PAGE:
'She's lying': Edmonton bar promoter maintains innocence in face of 13 sex assault charges


A bar promoter accused of sexually assaulting 13 women told court Monday that the complainants are mistaken or lying about the alleged assaults. 

A lengthy jury trial in Edmonton's Court of Queen's Bench is underway for Matthew McKnight, 32, who faces 12 counts of sexual assault and one count of sexual assault causing bodily harm.

He has pleaded not guilty to all offences against the women who were aged 17 to 22 when the alleged assaults took place between 2010 and 2016. 

McKnight was on the witness stand all day Monday, as Crown prosecutor Mark Huyser-Wierenga continued a cross-examination that began last week.

The prosecutor challenged the bar promoter's "fantastically detailed" narratives of specific interactions with the complainants in light of McKnight's claim he had up to 300 sexual encounters during that period.

McKnight was employed by Urban Sparq at the time, a hospitality company that owns several bars in Edmonton and other cities. Court heard he met many of the women through his work as a promoter.

Huyser-Wierenga likened McKnight's "bad luck"—being accused of sexual offences by 13 women—to being struck by lightning 13 times. McKnight replied that the media attention generated by police press releases about the allegations was like a lightning rod.

"Five women came forward before any media release," Huyser-Wierenga countered.

"They're mistaken," McKnight replied. 

After McKnight was initially charged in August 2016 more than a dozen additional complainants came forward. Earlier in the trial, court heard testimony from 12 of the 13 complainants. Two of the young women sat in the courtroom gallery with supporters Monday, listening to McKnight's testimony during which he maintained that all of the encounters were consensual.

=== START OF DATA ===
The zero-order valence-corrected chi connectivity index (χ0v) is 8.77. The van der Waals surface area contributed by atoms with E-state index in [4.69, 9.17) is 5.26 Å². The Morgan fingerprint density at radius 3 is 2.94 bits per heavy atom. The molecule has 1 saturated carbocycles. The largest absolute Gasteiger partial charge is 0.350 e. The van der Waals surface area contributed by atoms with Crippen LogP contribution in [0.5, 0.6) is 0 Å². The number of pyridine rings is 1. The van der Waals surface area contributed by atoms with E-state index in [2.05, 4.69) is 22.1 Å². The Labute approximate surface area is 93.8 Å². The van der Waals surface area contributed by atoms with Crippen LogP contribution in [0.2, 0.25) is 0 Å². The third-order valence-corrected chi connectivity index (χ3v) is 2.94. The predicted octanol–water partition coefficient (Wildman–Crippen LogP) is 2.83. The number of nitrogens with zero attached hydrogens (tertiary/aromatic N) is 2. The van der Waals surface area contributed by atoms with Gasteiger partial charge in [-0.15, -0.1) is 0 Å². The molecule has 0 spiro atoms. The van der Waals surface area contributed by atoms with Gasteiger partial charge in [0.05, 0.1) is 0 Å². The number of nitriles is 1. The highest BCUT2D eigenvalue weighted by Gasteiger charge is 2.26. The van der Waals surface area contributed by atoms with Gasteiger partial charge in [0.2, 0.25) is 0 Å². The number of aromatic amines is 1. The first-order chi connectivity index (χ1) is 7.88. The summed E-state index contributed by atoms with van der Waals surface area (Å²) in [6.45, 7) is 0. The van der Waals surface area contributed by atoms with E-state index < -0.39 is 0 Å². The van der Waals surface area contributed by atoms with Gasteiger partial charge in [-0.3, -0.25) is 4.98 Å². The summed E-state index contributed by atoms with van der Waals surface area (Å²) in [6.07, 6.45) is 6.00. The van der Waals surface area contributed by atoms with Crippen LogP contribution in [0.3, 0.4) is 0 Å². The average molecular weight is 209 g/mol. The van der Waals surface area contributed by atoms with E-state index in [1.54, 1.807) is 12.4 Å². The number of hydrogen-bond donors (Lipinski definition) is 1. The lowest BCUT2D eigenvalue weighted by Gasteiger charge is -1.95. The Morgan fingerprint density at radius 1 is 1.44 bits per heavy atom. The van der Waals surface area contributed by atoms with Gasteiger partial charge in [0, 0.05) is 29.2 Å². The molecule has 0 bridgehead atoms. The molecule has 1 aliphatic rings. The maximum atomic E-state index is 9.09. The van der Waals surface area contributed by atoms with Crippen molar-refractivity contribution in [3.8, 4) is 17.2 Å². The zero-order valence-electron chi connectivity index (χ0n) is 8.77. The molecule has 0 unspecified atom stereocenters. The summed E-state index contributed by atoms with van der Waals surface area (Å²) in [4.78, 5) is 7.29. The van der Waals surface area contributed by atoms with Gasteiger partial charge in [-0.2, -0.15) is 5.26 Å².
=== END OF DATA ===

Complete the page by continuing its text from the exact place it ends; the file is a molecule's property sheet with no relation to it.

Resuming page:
"She's mistaken?" Huyser-Wierenga asked after putting one woman's account of what happened to McKnight.

"No, she's lying," McKnight responded. 

When McKnight first took the stand last month and was questioned by his own lawyer, he denied drugging any of the women. 

Six of the witnesses called by the Crown prosecutors in the first eight weeks of the trial testified they suspected that McKnight had drugged them with GHB, or gamma-hydroxybutyric acid.

During his opening statement, Huyser-Wierenga told the jury aid all but one of the allegations involved vaginal-penile intercourse in McKnight's condo near Knoxville's Tavern on Jasper Avenue and 107th Street — the now-shuttered bar where McKnight once worked.

The prosecution's cross-examination of McKnight will continue Tuesday. The trial, which got underway in October, is scheduled to run for 10 weeks.